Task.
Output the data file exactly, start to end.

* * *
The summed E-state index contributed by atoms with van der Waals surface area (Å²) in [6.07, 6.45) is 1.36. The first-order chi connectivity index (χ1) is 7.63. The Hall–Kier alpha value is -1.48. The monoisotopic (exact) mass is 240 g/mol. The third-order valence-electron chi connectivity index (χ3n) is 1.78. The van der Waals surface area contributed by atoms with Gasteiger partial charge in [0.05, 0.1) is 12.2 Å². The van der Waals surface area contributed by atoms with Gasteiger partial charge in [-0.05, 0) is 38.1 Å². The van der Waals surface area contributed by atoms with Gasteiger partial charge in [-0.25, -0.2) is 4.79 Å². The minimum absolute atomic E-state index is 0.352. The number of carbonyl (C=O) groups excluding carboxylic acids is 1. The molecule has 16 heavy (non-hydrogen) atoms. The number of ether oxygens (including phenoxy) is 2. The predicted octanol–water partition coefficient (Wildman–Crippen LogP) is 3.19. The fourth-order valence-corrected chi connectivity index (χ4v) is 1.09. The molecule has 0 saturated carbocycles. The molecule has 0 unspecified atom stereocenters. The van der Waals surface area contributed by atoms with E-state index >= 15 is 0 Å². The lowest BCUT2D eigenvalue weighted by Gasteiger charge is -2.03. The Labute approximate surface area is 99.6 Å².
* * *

The summed E-state index contributed by atoms with van der Waals surface area (Å²) in [6.07, 6.45) is 1.36. The first-order chi connectivity index (χ1) is 7.63. The Hall–Kier alpha value is -1.48. The monoisotopic (exact) mass is 240 g/mol. The third-order valence-electron chi connectivity index (χ3n) is 1.78. The van der Waals surface area contributed by atoms with Gasteiger partial charge in [0.05, 0.1) is 12.2 Å². The van der Waals surface area contributed by atoms with Gasteiger partial charge in [-0.05, 0) is 38.1 Å². The van der Waals surface area contributed by atoms with Gasteiger partial charge in [-0.25, -0.2) is 4.79 Å². The minimum absolute atomic E-state index is 0.352. The number of carbonyl (C=O) groups excluding carboxylic acids is 1. The molecule has 16 heavy (non-hydrogen) atoms. The number of ether oxygens (including phenoxy) is 2. The predicted octanol–water partition coefficient (Wildman–Crippen LogP) is 3.19. The fourth-order valence-corrected chi connectivity index (χ4v) is 1.09. The molecule has 0 saturated carbocycles. The molecule has 0 unspecified atom stereocenters. The van der Waals surface area contributed by atoms with E-state index >= 15 is 0 Å². The lowest BCUT2D eigenvalue weighted by Gasteiger charge is -2.03. The Labute approximate surface area is 99.6 Å².